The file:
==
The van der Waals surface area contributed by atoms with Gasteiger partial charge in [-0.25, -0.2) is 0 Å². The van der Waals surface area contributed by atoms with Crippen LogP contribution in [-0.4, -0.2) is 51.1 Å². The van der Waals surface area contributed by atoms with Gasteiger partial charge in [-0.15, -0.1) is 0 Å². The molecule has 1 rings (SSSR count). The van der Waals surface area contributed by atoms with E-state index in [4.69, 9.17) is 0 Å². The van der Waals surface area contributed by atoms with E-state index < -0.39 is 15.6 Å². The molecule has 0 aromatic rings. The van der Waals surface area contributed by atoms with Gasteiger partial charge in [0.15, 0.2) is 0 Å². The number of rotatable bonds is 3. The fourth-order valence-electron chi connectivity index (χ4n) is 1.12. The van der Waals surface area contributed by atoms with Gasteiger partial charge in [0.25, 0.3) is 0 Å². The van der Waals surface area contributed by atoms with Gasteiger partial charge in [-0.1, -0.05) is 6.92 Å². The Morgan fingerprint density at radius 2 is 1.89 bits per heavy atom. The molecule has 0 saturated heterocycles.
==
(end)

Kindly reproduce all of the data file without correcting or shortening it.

The van der Waals surface area contributed by atoms with Gasteiger partial charge in [-0.25, -0.2) is 0 Å². The van der Waals surface area contributed by atoms with Crippen LogP contribution in [-0.4, -0.2) is 51.1 Å². The van der Waals surface area contributed by atoms with Gasteiger partial charge in [-0.15, -0.1) is 0 Å². The molecule has 1 rings (SSSR count). The van der Waals surface area contributed by atoms with E-state index in [4.69, 9.17) is 0 Å². The van der Waals surface area contributed by atoms with E-state index < -0.39 is 15.6 Å². The molecule has 0 aromatic rings. The van der Waals surface area contributed by atoms with Gasteiger partial charge in [0.15, 0.2) is 0 Å². The number of rotatable bonds is 3. The fourth-order valence-electron chi connectivity index (χ4n) is 1.12. The van der Waals surface area contributed by atoms with Gasteiger partial charge in [0.25, 0.3) is 0 Å². The van der Waals surface area contributed by atoms with Gasteiger partial charge in [-0.1, -0.05) is 6.92 Å². The Morgan fingerprint density at radius 2 is 1.89 bits per heavy atom. The molecule has 0 saturated heterocycles.